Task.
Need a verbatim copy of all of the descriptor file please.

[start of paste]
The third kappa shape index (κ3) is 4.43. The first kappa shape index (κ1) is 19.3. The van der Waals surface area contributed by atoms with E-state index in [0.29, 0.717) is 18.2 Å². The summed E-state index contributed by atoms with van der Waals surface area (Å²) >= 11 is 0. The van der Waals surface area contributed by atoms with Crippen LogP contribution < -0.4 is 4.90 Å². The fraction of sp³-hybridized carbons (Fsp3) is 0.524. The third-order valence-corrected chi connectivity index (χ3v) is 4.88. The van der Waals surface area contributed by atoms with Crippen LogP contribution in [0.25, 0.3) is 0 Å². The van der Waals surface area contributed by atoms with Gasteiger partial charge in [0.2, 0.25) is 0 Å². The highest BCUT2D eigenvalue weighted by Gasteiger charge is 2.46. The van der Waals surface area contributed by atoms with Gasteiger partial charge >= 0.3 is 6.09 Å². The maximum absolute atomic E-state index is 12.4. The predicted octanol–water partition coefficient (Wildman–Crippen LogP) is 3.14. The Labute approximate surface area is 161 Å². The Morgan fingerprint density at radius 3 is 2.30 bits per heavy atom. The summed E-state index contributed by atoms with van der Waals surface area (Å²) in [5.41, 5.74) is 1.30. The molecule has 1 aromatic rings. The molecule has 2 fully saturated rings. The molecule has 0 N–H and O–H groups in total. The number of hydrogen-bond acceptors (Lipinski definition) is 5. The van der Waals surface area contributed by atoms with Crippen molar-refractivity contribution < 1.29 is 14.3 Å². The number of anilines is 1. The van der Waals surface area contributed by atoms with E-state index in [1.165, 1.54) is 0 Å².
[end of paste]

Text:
The third kappa shape index (κ3) is 4.43. The first kappa shape index (κ1) is 19.3. The van der Waals surface area contributed by atoms with E-state index in [0.29, 0.717) is 18.2 Å². The summed E-state index contributed by atoms with van der Waals surface area (Å²) >= 11 is 0. The van der Waals surface area contributed by atoms with Crippen LogP contribution < -0.4 is 4.90 Å². The fraction of sp³-hybridized carbons (Fsp3) is 0.524. The third-order valence-corrected chi connectivity index (χ3v) is 4.88. The van der Waals surface area contributed by atoms with Crippen LogP contribution in [0.25, 0.3) is 0 Å². The van der Waals surface area contributed by atoms with Gasteiger partial charge in [0.2, 0.25) is 0 Å². The highest BCUT2D eigenvalue weighted by Gasteiger charge is 2.46. The van der Waals surface area contributed by atoms with Gasteiger partial charge >= 0.3 is 6.09 Å². The maximum absolute atomic E-state index is 12.4. The predicted octanol–water partition coefficient (Wildman–Crippen LogP) is 3.14. The Labute approximate surface area is 161 Å². The Morgan fingerprint density at radius 3 is 2.30 bits per heavy atom. The summed E-state index contributed by atoms with van der Waals surface area (Å²) in [5.41, 5.74) is 1.30. The molecule has 1 aromatic rings. The molecule has 2 fully saturated rings. The molecule has 0 N–H and O–H groups in total. The number of hydrogen-bond acceptors (Lipinski definition) is 5. The van der Waals surface area contributed by atoms with Crippen molar-refractivity contribution < 1.29 is 14.3 Å². The number of anilines is 1. The van der Waals surface area contributed by atoms with E-state index in [1.165, 1.54) is 0 Å².